Fashion is no more fun, it's ruthless: Rohit Bal
His ensembles draw on history, fantasy and folklore and desired by discerning fashion aficionados around the globe. Ace designer Rohit Bal, who has completed 25 years in the industry, says the biggest shift over the years is in how the \"fun\" has gone out of the fashion world, which is now \"ruthless and competitive\".
New Delhi: His ensembles draw on history, fantasy and folklore and desired by discerning fashion aficionados around the globe. Ace designer Rohit Bal, who has completed 25 years in the industry, says the biggest shift over the years is in how the "fun" has gone out of the fashion world, which is now "ruthless and competitive".
"Everything has changed. I've seen it all happen and start. It's like being a witness to the Big Bang. The explosion of stars into the universe (that) we call fashion. Now we are a full-fledged industry, almost ruthless and competitive. The fun has gone," Bal told IANS in an interview.
"Very few of us (are) left who do fashion because we love it. There is a big difference between being a fashion designer and someone who makes clothes just to sell them," added the talent, who was among those who sowed the seeds of the Indian fashion industry, which is thriving nowadays.
The industry has grown by leaps and bounds, but Bal misses the "friendship and warmth that was there once".
"I see more and more people running large scale factories rather than fashion houses. I miss the patronised feeling of fashion. I miss the love, calm and fun," stressed the alumnus of the prestigious St. Stephens College of Delhi University.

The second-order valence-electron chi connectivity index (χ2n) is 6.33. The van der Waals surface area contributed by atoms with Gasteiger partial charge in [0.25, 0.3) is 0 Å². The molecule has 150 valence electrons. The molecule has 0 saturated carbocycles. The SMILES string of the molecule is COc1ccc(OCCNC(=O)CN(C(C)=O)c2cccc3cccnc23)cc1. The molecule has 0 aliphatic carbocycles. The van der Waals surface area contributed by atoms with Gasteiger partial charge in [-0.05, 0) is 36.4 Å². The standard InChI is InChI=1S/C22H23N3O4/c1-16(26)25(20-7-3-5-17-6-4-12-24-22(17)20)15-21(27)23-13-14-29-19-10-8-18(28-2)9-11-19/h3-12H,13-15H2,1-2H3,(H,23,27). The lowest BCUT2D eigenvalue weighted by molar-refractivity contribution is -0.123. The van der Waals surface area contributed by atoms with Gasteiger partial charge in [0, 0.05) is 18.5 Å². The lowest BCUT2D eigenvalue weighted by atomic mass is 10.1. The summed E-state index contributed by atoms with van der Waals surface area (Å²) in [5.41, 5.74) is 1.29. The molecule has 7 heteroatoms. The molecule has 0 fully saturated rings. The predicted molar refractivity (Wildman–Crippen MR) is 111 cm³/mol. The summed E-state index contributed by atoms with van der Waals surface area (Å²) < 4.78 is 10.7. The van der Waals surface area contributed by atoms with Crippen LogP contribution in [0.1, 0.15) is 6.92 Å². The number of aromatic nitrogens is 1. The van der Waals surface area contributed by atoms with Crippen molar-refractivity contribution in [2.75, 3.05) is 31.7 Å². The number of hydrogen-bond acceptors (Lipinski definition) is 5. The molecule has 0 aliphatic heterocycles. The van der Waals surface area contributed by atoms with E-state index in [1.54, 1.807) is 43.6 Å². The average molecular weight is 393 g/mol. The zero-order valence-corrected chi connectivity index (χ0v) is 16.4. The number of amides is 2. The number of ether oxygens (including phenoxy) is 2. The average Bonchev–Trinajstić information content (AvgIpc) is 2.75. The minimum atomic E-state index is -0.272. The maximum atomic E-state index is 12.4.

Often seen at most fashion events and parties, Bal now wishes he could have a quieter life and is working towards it.
"Well, after reaching where I am, I really wish for a quiet life where no one will judge me for who I am and what I do. It is difficult to always be in the spotlight, but I have learnt to deal with it.
"I only go out when I am absolutely needed and where I really want to go. No more social obligations," said the designer, who is the finale designer at the forthcoming edition of Lakme Fashion Week in Mumbai.
Bal worked in his family's export business before launching his label in 1990. His distinct sense of style and eye for detail helped him stand out from the beginning. And he uninhibitedly credits his success to his originality.
"For designers who do bridal couture, India still remains the most important market. There was no industry when I started. I am lucky that my designs have been appreciated and patronised since the beginning. I am lucky to have laid my own path and not follow one. I am lucky to have done it my way," he said, adding that the key to remain "relevant" after all these years is to be true to your art.
"As life is becoming more complicated, designing clothes have become simpler. To me, fashion is art. When you experience it, all five senses should be elated. That is why I pay very close attention to every detail... To every music, choreography, ambience and set designing detail.
"If you want to remain relevant it is very important to stay true to who you are. Just be you. Don't try to be somebody else they already exist," said Bal, who repeatedly draws inspiration from the rich culture of India.
In his journey, Bal has not just showcased his creations at major fashion capitals, but even associated with international brands like Christian Louboutin, Conran Store, cosmetic giant Lancôme, Zippo lighters, Reid & Taylor, Outlander. He even runs his own restaurant named Veda.
With patrons of his work spread across the world, he maintains that India is his "primary market".
"India has such a vast reservoir of heritage and craftsmanship that is yet to be explored and we have so many occasions one can cater to. For me, India was the primary market and always will be."
Designing for Bollywood celebrities like Amitabh Bachchan, Priyanka Chopra, Sonam Kapoor, Katrina Kaif, Ranbir Kapoor and more has been a part and parcel of his silver jubilee journey, but styling for Hindi films is something Bal has stayed away from.
He feels he doesn't have the "patience for it". Nevertheless, he says he will do costumes for a project that he directs and produces.
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